Western reported a dip in cases of discrimination over the last school year, with cases dropping off as the pandemic progressed and campus closed its doors.

Equity and Human Rights Services tracks reported instances of "contacts" — which they define as a situation that violates the Non-Discrimination and Harassment Policy. The Western University service provides equity, diversity and inclusion-related information, training and services to on-campus groups or organizations, as well as support to those who have experienced discrimination.

The annual report, shared at last week's Board of Governors meeting, recorded 170 reported incidents of discrimination, harassment and conflicts from April 2019 to May 2020, compared to last year’s 222 — a drop of over 20 per cent. This is the lowest number of cases reported in three years, with 2019’s cases also reaching over 200.

“It would be reasonable to think that people were dealing with the pandemic and dealing with shifting to at-home learning and at-home work,” said Larissa Bartlett, director of Equity and Human Rights Services. “People had a lot of things going on.”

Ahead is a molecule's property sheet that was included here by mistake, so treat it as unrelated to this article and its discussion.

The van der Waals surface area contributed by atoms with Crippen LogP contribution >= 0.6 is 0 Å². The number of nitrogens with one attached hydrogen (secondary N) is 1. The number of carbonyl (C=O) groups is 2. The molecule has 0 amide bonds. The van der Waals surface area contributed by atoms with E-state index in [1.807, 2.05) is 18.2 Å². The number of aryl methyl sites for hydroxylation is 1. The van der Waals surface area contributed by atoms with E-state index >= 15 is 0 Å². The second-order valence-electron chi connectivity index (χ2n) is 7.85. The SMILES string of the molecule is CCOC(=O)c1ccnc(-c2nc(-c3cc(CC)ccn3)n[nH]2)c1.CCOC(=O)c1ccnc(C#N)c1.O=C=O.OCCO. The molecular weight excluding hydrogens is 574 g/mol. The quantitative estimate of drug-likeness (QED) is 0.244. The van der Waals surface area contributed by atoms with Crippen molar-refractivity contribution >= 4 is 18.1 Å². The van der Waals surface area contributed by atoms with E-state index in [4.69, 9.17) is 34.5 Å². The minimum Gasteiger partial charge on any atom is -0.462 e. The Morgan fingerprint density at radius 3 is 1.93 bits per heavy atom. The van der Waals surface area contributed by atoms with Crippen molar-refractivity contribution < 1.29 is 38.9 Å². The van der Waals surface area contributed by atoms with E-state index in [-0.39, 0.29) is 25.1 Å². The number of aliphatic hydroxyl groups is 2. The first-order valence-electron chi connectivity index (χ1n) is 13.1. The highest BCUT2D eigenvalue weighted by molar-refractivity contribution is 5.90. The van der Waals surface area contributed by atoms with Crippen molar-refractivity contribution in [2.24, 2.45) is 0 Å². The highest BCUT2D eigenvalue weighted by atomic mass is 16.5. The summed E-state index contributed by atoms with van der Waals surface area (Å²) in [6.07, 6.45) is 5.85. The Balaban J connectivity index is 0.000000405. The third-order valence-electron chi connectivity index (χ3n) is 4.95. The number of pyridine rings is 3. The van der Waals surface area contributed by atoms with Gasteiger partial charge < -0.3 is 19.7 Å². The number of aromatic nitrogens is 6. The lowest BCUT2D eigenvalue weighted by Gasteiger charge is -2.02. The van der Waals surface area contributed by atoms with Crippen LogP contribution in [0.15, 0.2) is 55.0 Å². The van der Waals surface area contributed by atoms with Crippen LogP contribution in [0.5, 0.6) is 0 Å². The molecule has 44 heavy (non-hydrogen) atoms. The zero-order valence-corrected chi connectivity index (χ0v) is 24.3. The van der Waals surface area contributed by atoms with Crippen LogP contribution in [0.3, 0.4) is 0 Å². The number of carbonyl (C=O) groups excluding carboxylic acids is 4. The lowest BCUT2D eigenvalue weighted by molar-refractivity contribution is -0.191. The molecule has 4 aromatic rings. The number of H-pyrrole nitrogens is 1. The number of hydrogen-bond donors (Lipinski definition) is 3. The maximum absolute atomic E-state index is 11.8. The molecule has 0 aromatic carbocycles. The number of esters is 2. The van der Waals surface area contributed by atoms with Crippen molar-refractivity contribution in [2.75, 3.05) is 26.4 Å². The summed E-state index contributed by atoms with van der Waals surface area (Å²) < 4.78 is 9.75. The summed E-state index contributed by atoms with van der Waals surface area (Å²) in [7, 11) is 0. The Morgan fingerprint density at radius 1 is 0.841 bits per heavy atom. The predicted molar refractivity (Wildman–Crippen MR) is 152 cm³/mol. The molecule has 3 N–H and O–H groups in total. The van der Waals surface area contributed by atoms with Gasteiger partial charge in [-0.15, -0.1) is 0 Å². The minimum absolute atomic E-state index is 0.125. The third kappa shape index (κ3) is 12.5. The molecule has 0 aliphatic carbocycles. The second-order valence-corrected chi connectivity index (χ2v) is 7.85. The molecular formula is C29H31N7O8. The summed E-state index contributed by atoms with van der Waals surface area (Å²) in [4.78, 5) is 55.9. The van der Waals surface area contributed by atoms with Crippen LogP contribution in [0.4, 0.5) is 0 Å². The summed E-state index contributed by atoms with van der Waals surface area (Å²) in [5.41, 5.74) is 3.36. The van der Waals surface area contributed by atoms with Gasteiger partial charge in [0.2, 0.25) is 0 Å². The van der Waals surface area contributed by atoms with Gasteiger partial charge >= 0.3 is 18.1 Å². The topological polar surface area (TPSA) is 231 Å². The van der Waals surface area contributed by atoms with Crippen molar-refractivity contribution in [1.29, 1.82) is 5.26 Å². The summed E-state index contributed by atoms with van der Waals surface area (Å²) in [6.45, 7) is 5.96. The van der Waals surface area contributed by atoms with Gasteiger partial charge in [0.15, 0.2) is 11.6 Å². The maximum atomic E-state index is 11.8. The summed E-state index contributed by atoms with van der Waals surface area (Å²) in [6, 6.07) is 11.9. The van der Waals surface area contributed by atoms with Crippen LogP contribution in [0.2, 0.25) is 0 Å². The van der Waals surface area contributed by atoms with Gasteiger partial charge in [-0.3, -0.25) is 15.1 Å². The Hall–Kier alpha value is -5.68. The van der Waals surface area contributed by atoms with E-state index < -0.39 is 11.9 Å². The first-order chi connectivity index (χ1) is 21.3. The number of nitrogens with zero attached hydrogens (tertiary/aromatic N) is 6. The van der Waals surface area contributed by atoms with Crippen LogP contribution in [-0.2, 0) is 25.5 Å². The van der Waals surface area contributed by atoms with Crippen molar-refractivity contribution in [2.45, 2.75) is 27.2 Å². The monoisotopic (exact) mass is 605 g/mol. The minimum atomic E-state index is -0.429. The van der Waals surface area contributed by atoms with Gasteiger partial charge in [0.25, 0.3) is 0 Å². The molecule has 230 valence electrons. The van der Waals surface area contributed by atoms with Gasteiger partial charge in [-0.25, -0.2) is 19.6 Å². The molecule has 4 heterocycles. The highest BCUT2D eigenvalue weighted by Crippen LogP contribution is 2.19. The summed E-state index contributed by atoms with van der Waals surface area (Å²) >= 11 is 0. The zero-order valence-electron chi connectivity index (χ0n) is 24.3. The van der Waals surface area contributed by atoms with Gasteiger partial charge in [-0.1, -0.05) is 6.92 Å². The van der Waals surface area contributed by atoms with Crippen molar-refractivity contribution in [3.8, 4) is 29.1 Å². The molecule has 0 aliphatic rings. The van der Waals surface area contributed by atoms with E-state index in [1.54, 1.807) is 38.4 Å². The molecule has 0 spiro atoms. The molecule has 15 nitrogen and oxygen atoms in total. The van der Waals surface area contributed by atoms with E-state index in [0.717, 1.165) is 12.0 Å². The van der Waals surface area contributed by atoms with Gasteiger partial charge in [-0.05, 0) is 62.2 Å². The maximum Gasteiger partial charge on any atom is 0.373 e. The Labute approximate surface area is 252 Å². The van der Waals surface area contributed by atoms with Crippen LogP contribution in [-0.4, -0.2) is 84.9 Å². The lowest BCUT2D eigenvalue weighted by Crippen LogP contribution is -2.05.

According to Bartlett, EHRS usually receives 20 to 30 reports a month. But as the pandemic hit, they received only 14 in March, followed by four in April.

B of G Data

This graphic shows the breakdown of the 170 contacts for the 2019-2020 year. Courtesy of the Board of Governors.

Bartlett speculated the drop in cases was caused by people dealing with the pandemic, which may have inhibited some people's ability to report cases, as they were busy dealing with rapid changes in daily life off campus.

But Bartlett doesn’t think the drip can be attributed to accessibility issues — even before the pandemic EHRS received most of their reports through email or phone.

“We get very very few drop-in [cases],” Bartlett said. “I don't think [the pandemic] would have made an impact in terms of people accessing us.”

The BOG report outlines how, accessibility to EHRS has improved now that all university services can be accessed online — with all training sessions, meetings and consultations occurring completely virtually.

“However, gaps still remained,” the report outlined, as the pandemic has, in some cases, put pressure on people to find a balance between working or learning at home and family. “One of the themes we would like to highlight is a need for more awareness, education and consultation around the duty to accommodate.”

“The stress of this pandemic, compounded by other responsibilities, events and concerns, is creating very real challenges to physical and mental health,” reads an EHRS statement released in April.


News Editor

Elan Pedersen is a News Editor for volume 114. Email her at elan.pedersen@westerngazette.ca

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